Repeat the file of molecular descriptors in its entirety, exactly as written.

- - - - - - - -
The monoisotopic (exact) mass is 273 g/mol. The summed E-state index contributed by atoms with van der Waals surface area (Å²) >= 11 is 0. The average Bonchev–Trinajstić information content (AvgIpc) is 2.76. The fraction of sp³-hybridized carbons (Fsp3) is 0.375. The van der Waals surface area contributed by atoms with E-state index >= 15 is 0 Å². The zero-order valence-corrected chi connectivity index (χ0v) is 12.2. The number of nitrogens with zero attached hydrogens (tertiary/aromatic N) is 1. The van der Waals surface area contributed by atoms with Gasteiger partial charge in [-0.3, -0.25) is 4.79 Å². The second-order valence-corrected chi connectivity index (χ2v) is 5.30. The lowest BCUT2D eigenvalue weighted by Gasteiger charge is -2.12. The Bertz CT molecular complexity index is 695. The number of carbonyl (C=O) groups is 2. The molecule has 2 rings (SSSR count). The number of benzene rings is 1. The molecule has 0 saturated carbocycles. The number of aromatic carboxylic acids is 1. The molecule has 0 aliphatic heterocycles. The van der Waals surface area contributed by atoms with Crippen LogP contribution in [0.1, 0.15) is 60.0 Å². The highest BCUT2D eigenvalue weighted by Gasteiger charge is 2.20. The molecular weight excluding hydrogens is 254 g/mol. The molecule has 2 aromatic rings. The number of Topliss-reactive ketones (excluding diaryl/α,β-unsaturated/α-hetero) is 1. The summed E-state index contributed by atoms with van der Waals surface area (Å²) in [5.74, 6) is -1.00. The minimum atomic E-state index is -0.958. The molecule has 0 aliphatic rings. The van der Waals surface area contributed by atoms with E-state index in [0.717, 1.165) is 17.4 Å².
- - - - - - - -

The monoisotopic (exact) mass is 273 g/mol. The summed E-state index contributed by atoms with van der Waals surface area (Å²) >= 11 is 0. The average Bonchev–Trinajstić information content (AvgIpc) is 2.76. The fraction of sp³-hybridized carbons (Fsp3) is 0.375. The van der Waals surface area contributed by atoms with E-state index >= 15 is 0 Å². The zero-order valence-corrected chi connectivity index (χ0v) is 12.2. The number of nitrogens with zero attached hydrogens (tertiary/aromatic N) is 1. The van der Waals surface area contributed by atoms with Gasteiger partial charge in [-0.3, -0.25) is 4.79 Å². The second-order valence-corrected chi connectivity index (χ2v) is 5.30. The lowest BCUT2D eigenvalue weighted by Gasteiger charge is -2.12. The Bertz CT molecular complexity index is 695. The number of carbonyl (C=O) groups is 2. The molecule has 2 rings (SSSR count). The number of benzene rings is 1. The molecule has 0 saturated carbocycles. The number of aromatic carboxylic acids is 1. The molecule has 0 aliphatic heterocycles. The van der Waals surface area contributed by atoms with Crippen LogP contribution in [0.1, 0.15) is 60.0 Å². The highest BCUT2D eigenvalue weighted by Gasteiger charge is 2.20. The molecular weight excluding hydrogens is 254 g/mol. The molecule has 2 aromatic rings. The number of Topliss-reactive ketones (excluding diaryl/α,β-unsaturated/α-hetero) is 1. The summed E-state index contributed by atoms with van der Waals surface area (Å²) in [5.74, 6) is -1.00. The minimum atomic E-state index is -0.958. The molecule has 0 aliphatic rings. The van der Waals surface area contributed by atoms with E-state index in [0.717, 1.165) is 17.4 Å².